All Saints Sunday November 3, 2019 Psalm 150, Revelation 7:7-9, 1 John 3:1-3, Luke 19:1-10 Out on a limb **************************************************************** Last week (in Bourne) Richard Jensen, our liturgist, instead of saying the usual “Good morning” instead sang – “Good morning!” And – we all sang back– “Good morning!” “Wow,” Richard said, “I didn’t quite expect that! Let’s do it again!” And he sang“Good morning! Good morning to you!…” And we all sang back again to him – Good morning, good morning to you!…. And I remember thinking – “Wow – didn’t know we could sing so well together, without any practice or warning…” (Of course it helps that Richard, our choir director for many years, has a gift for singing in ways that inspire responsive singing…) Which is kind of how I’ve been thinking about the kingdom of heaven this week, based on our first reading from Revelation, where we hear we will all be “heartily singing” by the throne of God together… People from all tribes and nations, races and languages, singing the Lord’s song together to the Lord…and to each other… Which is also how I’ve been hearing Luke’s gospel lately. Visualizing it as a biblical musical – the words of the gospel our script – the hymns and spiritual songs of the church our musical score… And by the time We all get to heaven… We’ll all know our parts in the gospel drama so well… That we’ll be ready, willing, and able to join in singing the gospel story together, responsively – anytime, anywhere… And… Maybe it’s because we’ve just done the Halloween thing again (including hosting the town library’s costume party with the Toe Jam Band in Bourne) that I’m thinking of the characters in this gospel musical as all dressed up in slightly exaggerated gospel costumes… to help us better visualize and communicate all the ways each and every character helps tell the gospel story… And maybe I’m also thinking of children and halloween all the more because… Just a little before our gospel reading today Jesus tells us – unless we receive the kingdom of God as a little child we won’t get in at all… So – I’m remembering a children’s song about a short little guy in Luke’s gospel: Zacchaeus was a wee little man and a wee little man was he– he climbed up in a sycamore tree, for the Lord he wanted to see. And as the Savior passed that way, he looked up in the tree – and he said – Zacchaeus – you come down! For I’m coming to your house today. I love this little story of a wee little guy going out on a limb for Jesus, because… I remember, back when I was a small boy, I used to love to climb trees to get a view from higher ground, when the world below was getting me down. I can relate to little Zacchaeus – short in height and short-in-stature – low-down-on-the-social-spectrum, like the kid nobody wants to be seen with in school. As a chief tax collector, working for Rome, the evil empire of the day, Zacchaeus was probably filthy-rich from exploiting his neighbors – taxing them-to-the-maximum on behalf of the Roman colonial empire that ruled Israel with an iron hand. Imagine...

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Pentecost 17 – October 6, 2019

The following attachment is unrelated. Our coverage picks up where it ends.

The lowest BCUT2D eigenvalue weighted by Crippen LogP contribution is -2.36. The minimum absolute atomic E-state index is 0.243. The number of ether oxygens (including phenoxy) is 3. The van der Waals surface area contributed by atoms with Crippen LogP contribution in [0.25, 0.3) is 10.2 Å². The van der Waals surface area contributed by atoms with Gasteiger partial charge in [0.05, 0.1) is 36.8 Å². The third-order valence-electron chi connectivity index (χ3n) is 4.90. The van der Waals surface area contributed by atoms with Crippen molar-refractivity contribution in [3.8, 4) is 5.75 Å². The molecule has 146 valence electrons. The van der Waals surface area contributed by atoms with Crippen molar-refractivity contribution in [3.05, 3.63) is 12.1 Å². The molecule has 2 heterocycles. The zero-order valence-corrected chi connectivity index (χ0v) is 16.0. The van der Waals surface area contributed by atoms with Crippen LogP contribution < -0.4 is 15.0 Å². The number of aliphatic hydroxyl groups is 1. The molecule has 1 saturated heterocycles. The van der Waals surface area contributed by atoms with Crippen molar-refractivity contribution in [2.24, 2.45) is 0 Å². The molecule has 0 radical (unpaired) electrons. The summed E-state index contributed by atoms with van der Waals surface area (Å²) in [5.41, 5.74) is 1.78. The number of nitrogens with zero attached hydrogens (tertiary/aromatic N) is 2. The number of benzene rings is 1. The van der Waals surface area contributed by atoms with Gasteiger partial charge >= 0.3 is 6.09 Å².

(Ps 37, Habakkuk 1:2-3, 2:2-4; 2 Timothy 1:6-14) Luke 17:5-19 Faith, love and gratitude **************************************************************** Just before where our gospel reading begins Jesus tells us – ‘it’s better to be tossed in the ocean like fish bait, with a quarter-ton-stone-sinker attached to you – than to lead a child or disciple astray’ – and – ‘if another disciple sins against you seven times in a day and says “I repent” seven times – you must forgive each time.’ No wonder the disciples say to Jesus “Increase our faith!” But Jesus says “if you’ve got faith the size of a mustard seed you can tell a tangerine tree to tango and it will start dancing.” Faith, according to Jesus, isn’t about size. It’s about trusting God – and even a very tiny size faith is enough to do wonders. It’s a metaphor. It’s a parable. And– If we’re faithful in our relationship with God – Jesus says – we can ask in his name and God will move the metaphoric mulberry tree – into the ocean and out again. Which can sound like fun. But the follow-up example of faithfulness Jesus tells next makes me say again “Increase my faith!” As Jesus asks us to imagine having hired servants who have been ploughing and tending sheep all day long – and when they come in from the fields they’re expected to wait on you at table before eating – not expecting any thanks – saying “we are unworthy servants, just doing our duty.” Now I’ve never had any hired servants – and I doubt the first disciples did either. So I’m pretty sure Jesus intends for us to see ourselves as those servants, working in the fields of the Lord, and in God’s kitchen. Not expecting thanks for our labors on behalf of Jesus. Just saying “we’re unworthy servants, just doing what we’re supposed to do.” (There will be a time, Jesus says elsewhere, when the faithful are thanked – but that’s not to be our motivation.) But – before I can even begin to say “increase my faith!” – again – Luke the gospel writer directs our attention now to an encounter with lepers – in which – Ten lepers approach Jesus crying “Jesus, Master, have mercy on us!” And Jesus says, “Go, show yourselves to the priests.” (Leprosy meant any kind of skin disorder considered contagious in those times. Lepers had to stay outside towns and villages, and be certified healed by priests before they could rejoin the community.) And – Now all ten lepers are healed as they go. And one – turns back – falls at the feet of Jesus, praising God, thanking Jesus. And – “Where are the other nine?” Jesus asks – “Were not all ten healed?” **** With these gospel stories before us we’re walking with Jesus on the biblical road of stewardship. Perhaps the first theme of the bible… as – In the beginning God makes human beings in the image of God, and commissions us to be stewards of creation. And in the beginning God instructs us to tend the garden – as we ourselves are tended, nurtured, taken care of by God… Stewardship means employing all our God-given gifts, grace, resources and abilities to do all God asks us to...